Having interviewed hundreds of people for his exhaustive history of recorded sound, Greg Milner has been nothing if not meticulous. However, from his New York base, one item of news eluded the Spin and Village Voice writer. It concerned a peculiar little revolution currently taking place in Hayes Middlesex. Twenty years ago, not a shred of trend analysis that could have told you that the rhythmic clunk and hiss of the old EMI vinyl pressing plant would defy all odds and continue spitting out black vinyl well into the 21st century. Even as recently as eight years ago, the place seemed beyond reprieve. EMI sold the pressing plant. All that remained for its manager Roy Matthews to do was give a guided tour to the property developers who bought the premises. Had the new owners not fallen in love with the idea of owning the place where Beatles albums were , Matthews would have long retired.
Instead, business at the newly-named Portalspace has risen year on year. As download sales make incursions into sales of the CD, suddenly it’s not too fanciful to imagine – as sometime Nirvana and Pixies producer Steve Albini explains to Milner in Perfecting Sound Forever – black plastic may yet end up being the analogue tortoise to the digital hare. “The vinyl record will certainly outlast CDs. I don’t think we’ll see the end of vinyl LP manufacture in my lifetime.” Professor P.B. Fellgett echoes Albini’s point, suggesting that we approach the new dawn of digital music judiciously. “Progress is not always a straight line. Often we must go backwards.”
There are plenty of passionately argued books out there that suggest we down lasers and return to vinyl. Milner’s isn’t one of them – although by the time you reach the end of it, your feelings about the shortcuts made by digital technology in the name of convenience may have the same effect. Well before Milner reaches the present, however, a familiar dialectic asserts itself. The CD vs vinyl debate has, in essence, always been with us. Only the names have been changed.
In 1888, eleven years after Thomas Edison invented the phonograph, Emile Berliner invented his rival gramophone. Edison styled his product as the more high-end artefact; Berliner’s had convenience going for it. Edison’s claims for the purity of the phonograph’s sound were not unfounded, but his purism exasperated his staff. He even sought to turn his near-deafness into an advantage, claiming that the human ear was an imperfect conduit of the sound captured by his Phonograph. When testing the quality of his musical releases, he sought to bypass his ears by biting into the wooden cabinet which housed his invention – all the better to mainline the vibrations. A modern-day equivalent might involve the head of Innocent testing his company’s smoothies by eating them intravenously, this bypassing the “subjectivity” of the taste buds.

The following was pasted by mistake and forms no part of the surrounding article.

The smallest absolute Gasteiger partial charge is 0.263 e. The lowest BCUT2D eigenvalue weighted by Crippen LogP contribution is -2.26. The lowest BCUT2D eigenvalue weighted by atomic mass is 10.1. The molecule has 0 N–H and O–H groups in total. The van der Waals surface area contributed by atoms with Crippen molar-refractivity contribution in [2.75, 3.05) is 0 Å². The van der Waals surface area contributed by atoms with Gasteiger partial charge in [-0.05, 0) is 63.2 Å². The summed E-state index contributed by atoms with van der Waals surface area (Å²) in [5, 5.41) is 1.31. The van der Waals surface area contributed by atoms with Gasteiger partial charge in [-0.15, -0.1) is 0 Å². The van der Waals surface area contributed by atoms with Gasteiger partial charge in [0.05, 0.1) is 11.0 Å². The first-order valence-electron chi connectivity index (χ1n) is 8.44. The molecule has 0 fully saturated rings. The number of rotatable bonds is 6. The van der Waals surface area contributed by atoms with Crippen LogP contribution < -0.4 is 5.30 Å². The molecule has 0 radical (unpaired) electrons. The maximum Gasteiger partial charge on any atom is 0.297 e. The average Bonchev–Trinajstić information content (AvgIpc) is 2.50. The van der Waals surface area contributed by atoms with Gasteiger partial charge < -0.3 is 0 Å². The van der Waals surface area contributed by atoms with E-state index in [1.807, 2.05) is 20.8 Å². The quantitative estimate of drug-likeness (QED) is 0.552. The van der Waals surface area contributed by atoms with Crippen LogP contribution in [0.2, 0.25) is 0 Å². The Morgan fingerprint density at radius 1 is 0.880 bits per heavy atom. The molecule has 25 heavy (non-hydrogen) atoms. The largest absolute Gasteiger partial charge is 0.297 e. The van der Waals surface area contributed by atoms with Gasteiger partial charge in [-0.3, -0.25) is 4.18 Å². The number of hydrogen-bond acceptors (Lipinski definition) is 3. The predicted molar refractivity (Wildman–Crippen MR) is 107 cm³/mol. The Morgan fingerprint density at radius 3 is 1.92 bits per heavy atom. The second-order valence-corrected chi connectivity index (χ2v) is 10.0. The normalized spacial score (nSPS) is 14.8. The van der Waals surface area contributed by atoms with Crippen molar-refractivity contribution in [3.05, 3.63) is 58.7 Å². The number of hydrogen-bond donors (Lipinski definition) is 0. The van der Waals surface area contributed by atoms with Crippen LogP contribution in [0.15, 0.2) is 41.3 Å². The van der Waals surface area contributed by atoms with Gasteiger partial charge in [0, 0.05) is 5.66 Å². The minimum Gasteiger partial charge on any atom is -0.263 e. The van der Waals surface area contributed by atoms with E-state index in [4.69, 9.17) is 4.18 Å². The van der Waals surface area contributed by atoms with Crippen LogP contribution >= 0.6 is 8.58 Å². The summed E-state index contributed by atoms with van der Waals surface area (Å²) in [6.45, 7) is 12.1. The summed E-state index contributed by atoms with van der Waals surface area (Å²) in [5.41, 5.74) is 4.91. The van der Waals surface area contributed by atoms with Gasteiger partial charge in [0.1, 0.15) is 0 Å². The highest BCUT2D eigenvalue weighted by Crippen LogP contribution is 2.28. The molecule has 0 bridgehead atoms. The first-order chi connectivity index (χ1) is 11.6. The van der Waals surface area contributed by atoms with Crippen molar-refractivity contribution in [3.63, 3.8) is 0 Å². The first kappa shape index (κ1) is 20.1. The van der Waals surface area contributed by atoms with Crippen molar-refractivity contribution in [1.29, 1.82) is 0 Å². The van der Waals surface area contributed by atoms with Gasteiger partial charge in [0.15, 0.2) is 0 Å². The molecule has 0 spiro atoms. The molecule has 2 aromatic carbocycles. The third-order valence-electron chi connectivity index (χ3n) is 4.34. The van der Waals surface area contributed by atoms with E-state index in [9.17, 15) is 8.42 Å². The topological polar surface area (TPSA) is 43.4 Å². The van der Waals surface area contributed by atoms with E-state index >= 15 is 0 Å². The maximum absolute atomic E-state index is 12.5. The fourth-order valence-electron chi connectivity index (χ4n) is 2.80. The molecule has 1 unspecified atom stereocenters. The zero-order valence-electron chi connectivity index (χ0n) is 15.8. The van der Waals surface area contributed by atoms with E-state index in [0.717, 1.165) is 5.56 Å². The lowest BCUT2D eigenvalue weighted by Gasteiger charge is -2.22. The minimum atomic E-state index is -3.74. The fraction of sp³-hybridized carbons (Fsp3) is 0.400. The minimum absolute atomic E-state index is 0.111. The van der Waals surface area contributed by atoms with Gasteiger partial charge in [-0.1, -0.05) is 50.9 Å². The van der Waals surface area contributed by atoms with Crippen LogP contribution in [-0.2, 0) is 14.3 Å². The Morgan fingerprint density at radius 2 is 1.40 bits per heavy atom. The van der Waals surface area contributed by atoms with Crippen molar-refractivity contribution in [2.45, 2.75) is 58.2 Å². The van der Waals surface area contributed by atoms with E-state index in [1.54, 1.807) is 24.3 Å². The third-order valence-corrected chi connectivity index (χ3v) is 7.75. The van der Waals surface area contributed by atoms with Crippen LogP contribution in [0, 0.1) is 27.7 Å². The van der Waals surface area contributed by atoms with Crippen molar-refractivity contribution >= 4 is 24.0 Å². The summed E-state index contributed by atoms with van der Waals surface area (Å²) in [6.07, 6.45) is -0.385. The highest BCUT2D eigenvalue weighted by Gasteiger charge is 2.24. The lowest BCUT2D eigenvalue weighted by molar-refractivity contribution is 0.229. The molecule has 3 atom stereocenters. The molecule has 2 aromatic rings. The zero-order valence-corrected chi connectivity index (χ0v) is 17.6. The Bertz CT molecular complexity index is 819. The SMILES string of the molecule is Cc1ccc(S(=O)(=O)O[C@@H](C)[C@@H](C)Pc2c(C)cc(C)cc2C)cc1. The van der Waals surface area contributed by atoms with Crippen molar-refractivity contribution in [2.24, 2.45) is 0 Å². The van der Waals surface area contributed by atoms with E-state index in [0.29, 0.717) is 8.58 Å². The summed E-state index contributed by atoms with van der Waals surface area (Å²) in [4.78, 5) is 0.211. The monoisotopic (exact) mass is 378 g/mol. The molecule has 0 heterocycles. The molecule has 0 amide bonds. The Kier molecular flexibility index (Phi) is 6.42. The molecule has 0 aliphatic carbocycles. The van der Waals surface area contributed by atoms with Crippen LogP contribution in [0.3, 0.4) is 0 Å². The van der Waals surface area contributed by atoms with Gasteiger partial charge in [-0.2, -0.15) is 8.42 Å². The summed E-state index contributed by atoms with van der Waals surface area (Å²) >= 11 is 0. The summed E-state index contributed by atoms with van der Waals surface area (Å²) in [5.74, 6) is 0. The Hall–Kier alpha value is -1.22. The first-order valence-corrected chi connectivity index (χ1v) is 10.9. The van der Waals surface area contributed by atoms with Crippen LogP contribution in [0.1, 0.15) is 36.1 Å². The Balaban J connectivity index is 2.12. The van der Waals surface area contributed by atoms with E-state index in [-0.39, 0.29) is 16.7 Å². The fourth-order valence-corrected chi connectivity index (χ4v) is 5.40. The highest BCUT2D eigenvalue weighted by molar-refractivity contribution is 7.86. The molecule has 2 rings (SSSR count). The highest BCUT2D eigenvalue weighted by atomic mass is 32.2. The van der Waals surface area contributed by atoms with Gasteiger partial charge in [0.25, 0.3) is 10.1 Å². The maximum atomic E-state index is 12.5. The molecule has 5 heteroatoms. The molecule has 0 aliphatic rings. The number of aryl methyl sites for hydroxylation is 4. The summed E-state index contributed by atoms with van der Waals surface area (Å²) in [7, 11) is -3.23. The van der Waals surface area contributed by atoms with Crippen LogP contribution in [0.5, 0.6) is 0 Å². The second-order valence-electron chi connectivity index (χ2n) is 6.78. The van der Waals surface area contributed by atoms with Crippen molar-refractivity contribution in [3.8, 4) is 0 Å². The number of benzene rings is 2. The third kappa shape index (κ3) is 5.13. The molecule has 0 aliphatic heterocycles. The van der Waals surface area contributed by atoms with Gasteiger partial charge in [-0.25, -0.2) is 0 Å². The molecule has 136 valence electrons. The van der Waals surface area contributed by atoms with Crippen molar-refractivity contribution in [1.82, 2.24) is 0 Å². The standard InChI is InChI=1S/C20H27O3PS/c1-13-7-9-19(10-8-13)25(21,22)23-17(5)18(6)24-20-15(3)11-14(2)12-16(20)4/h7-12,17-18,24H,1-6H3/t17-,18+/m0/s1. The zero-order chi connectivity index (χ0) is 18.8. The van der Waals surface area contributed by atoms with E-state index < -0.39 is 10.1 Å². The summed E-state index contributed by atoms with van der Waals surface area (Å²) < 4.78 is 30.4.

By adopting a more populist approach, Victor trounced Edison. They made Berliner’s machine on a mass scale and they also made the records that went with it. Most cannily of all, they then they persuaded a high-profile recording artist – Enrico Caruso – to sell it for them. Milner calls it the “first synergistic relationship between [a company’s] hardware and its software.” Almost a century later, the Polygram-owned Philips did the same – bankrolling a advertorial supplement in Q magazine with Polygram-signed Dire Straits singer Mark Knopfler on the cover, espousing the virtues of their CD players.
If a single question underpins Milner’s historical excavations, it’s probably this. Does music have a “soul”, and if so how does an artefact best go about preserving it? “Presence” is a recurring theme in Milner’s investigations. He pre-empts the sense of evolved superiority we feel when reading about the public tone tests staged by Edison and Berliner, in which musicians “performed” only to stop halfway through as audiences gazed on aghast with wonder. How could they be so naïve, we might ask, as to mistake a scratchy old cylinder for the real thing?
The mind processes familiar sounds at lightning speed. It needs to if we’re to avoid getting run over on busy streets. Confronted with anything unfamiliar, the mind will shove it – once again, at lightning speed – into the most appropriate box. Milner makes the point that we have never stopped doing this – merely that our naivety has become more, well… more sophisticated. He’s absolutely right to draw an analogy between those early tone tests and the all-pervasive use of the voice correction software Auto-Tune in the last few years. The “human” voice extruded through Auto-Tune sounds far less like a human voice than that of Caruso on those early Victor recordings. And yet we almost never stop to question its veracity.
Is our enjoyment of a piece of music contingent on presence? Milner has landed himself with the job of marshalling such a huge amount of information that there are times where he can barely keep up with what it all means. At Sun Studios, Jack Clement had to manufacture “presence” to overcome the limitations of the available space. On those early Elvis records, he did it with the use of reverb. When Elvis signed to RCA, he had all the extra space he needed, but he couldn’t attain the mythical sound of Mystery Train. Presence was also the holy grail identified by the hugely popular sound effects albums released on Emory Cook’s label Cook Laboratories. As with the early tone test experiments, people’s desire to be “fooled” by a realistic sound knew no bounds. The advent of stereo meant that post-war audiophiles sat in their front rooms, listening to table tennis balls ping-ponging from the left speaker to the right and back again.